The Urbanist Elections Committee based our endorsement decisions on questionnaires we wrote and invited state legislature candidates in the Seattle metropolitan region to fill out. We followed up on those questionnaire responses with Zoom interviews to answer lingering questions. Below are the responses by Zack Hudgins, who has held the Legislative District 11, Position 1 seat since 2002 but is being challenged by David Hackney.
What lessons about government revenues and fiscal priorities from the wake of 2008 would you apply in responding to the Covid-19 crisis? (200 words or less)
The recessions of both 2003, and 2008 taught me that government programs benefit the most needy, and cuts hurt the most needy. Progressive taxes could help smooth the sharpness of these cuts, but those in need will be impacted the most by budget shortfalls. Strong organizing by people can help set priorities even in difficult economic times. This Covid-19 crisis could be an opportunity to push through broader health care reform – to cover everyone, transform how we work – to allow smaller city footprints, and prove we can achieve climate goals, and inform our family centered work / life balance – to push for more policies like paid family leave, and pay equity. Investments in areas like a strong work force, digital access and equity, and green energy can offer us ways of bringing down costs and helping more people in the future. A better quality of life coupled with progressive taxes could help us smooth out the ups and downs of the sales tax dependent revenue streams, while building out a growth focused economic future.
Would you vote for a bill that ends the ban on rent control in Washington? Why or Why not? (50 words or less)
Yes. I think local jurisdictions should have the opportunity to experiment with new policies.
What role do you see the state playing in enacting land use reform, and what should that reform prioritize? (200 words or less)
Since most land use decisions are made at the local level, it is difficult for the state to sit down with a city map and decide where the density should go. The state can however try to set policy guidelines around values such as transit oriented development, density, the SEPA processes, walkability, and progressive ideas of financing and general affordability. The state can encourage Tax Increment Financing programs, asset building programs (things I support and have voted for), and renter stabilization laws (which I have voted for), like longer notice requirements, discrimination prohibitions on income source, and longer times to pay large costs like deposits. The state can allow more financing options for localities and developers, and mandate rates of affordable units in market rate housing. The state can leverage public investments in things like parks to attract private investment – or leverage public investments to spread out the prosperity so that the problems of prosperity don’t turn the central Puget Sound area into another unaffordable San Francisco.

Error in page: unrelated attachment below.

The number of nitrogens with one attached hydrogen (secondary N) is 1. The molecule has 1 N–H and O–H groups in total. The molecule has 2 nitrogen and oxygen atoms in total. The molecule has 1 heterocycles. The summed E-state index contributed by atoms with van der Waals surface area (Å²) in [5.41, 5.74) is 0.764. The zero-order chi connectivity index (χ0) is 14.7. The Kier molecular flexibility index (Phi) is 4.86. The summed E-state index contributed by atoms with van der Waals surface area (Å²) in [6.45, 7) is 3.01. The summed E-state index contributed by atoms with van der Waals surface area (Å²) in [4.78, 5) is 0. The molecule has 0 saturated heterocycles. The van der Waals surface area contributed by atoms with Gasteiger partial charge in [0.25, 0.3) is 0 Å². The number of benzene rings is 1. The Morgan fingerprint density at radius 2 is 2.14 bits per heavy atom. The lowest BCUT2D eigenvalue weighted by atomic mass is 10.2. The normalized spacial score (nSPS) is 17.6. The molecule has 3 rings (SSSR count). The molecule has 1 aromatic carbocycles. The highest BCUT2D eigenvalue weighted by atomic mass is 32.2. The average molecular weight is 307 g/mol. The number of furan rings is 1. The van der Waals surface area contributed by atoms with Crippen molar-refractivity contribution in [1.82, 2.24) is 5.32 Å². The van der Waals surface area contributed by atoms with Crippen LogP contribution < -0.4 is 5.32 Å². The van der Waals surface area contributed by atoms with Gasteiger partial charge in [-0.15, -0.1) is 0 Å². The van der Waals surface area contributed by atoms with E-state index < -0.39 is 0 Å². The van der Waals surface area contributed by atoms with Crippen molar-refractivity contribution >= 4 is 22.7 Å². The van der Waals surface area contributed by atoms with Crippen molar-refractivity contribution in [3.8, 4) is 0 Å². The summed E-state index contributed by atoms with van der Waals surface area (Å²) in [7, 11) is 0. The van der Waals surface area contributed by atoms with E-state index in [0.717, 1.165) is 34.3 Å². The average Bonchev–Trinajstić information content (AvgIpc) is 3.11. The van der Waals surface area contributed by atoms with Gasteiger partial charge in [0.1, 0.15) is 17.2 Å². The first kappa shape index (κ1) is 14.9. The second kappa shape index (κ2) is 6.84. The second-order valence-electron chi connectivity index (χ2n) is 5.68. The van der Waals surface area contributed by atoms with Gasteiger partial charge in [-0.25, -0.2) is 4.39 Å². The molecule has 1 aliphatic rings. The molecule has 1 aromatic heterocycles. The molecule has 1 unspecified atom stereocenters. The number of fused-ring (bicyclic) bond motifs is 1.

What should be the major components of a climate package? (50 words or less)
I support the WA Conservation Voters Evergreen Futures campaign which pulls together climate action with goals of equity, economic development, and transportation, land use, and green energy. It includes goals such as adding climate to GMA, using an equity lens, actively sequestering carbon pollution, and working on the built environment.
What should be the top strategies for the state to fix the cycle of segregation, disinvestment, gentrification, and unaffordable housing in our cities? (200 words or less)